Acquisitive counters: buying trouble?
THE CENTRE CANNOT HOLD, and things are falling apart. Or so the market maintains, judging by the brittle share prices of JSE “growthby-acquisition” counters such as Torre Industries, Distribution & Warehousing Network (Dawn), Famous Brands, Stellar Capital Partners, Ascendis, Brait, enX Group and Anchor.
Investor fretting revolves mainly around two issues: operating assets toiling in unfavourable economic conditions; and whether there has been an overpayment for assets.
There is a third consideration. Will executives grasp the nettle to ensure value is salvaged for shareholders, or will value seep away through prolonged pussyfooting?
Sometimes the outcomes for acquisitively assembled companies are downright nasty — remember the fate of shareholders in such illustrious businesses as Macmed Health Care, Brainware, Queensgate and MGX Holdings, to name a few that have (dis)graced the JSE over the decades.
If anything, there is reinforcement of the notion that successful acquisitive counters — think Bidvest/Bidcorp, Hosken Consolidated Investments and PSG Group — are the exception rather than the rule.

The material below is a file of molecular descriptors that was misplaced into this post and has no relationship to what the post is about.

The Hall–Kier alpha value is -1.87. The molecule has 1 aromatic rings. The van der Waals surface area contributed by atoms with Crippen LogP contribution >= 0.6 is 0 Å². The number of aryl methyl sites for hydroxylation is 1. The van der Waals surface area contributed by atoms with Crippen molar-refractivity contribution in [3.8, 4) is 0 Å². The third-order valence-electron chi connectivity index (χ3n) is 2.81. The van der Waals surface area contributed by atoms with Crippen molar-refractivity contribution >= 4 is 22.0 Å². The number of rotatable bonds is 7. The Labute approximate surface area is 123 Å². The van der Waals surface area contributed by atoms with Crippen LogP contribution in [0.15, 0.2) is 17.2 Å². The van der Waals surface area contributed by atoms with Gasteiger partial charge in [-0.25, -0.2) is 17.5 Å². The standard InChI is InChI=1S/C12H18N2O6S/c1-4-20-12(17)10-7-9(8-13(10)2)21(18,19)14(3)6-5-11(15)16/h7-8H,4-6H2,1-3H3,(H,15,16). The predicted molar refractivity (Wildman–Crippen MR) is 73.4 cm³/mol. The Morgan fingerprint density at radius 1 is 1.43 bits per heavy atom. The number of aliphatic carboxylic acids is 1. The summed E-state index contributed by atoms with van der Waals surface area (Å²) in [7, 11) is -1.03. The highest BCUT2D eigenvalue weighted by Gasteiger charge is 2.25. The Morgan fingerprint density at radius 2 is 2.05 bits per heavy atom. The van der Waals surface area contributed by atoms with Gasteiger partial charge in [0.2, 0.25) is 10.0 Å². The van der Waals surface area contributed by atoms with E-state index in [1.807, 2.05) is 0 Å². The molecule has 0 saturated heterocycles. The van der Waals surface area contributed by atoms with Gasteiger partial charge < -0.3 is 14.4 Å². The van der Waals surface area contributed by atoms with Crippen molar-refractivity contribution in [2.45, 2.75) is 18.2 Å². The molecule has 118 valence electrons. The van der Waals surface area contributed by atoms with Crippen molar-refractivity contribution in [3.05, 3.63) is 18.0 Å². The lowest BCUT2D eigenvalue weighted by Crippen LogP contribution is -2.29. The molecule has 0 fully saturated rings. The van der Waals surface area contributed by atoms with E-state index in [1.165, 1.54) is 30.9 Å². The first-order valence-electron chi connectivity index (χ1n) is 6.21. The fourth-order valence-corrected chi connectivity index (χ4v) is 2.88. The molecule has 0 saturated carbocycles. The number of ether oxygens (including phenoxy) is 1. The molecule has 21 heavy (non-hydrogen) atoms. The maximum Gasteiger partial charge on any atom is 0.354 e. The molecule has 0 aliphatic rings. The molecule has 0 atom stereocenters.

That said, not all the acquisitive counters that got their balance sheets in a tangle are necessarily doomed. Sabvest, headed by the unflappable Christopher Seabrooke, patiently turned its fortunes around, and debt-laden Super Group was also steered back to the growth path (with the help of investment institutions that backed successive rescue rights issues). Metrofile was salvaged from the imploded MGX and transformed into a compelling business.
Returning to my sample of under-pressure acquisitive counters, I don’t think there are any corporate catastrophes about to unfold. But there may still be considerable downside to endure.
At this point, counters such as Stellar have dropped to levels reflecting a dastardly discount on some of the core assets (think perennially profitable investments like Prescient and Amecor). Brait is starting to look interesting too, while Dawn might be binary to braver investors. Former market darlings Ascendis and Famous Brands, well, they may not have found a floor yet.
Ironically, while these counters are shaken down, the market is happy to afford a premium rating to Long4Life, unashamedly set up by deal-making doyen Brian Joffe as an acquisitive vehicle. Deal flows are just starting to trickle in, and there’s no fundamental underpin to grasp just yet.
Admittedly, there is opportunity for a well-capitalised investment vehicle to pitch offers for quality assets at reasonable prices. But execution risks remain — even for someone as astute as Joffe.
So . . . will I go long on Long4Life? You bet your sweet cash — if it drops below 600c.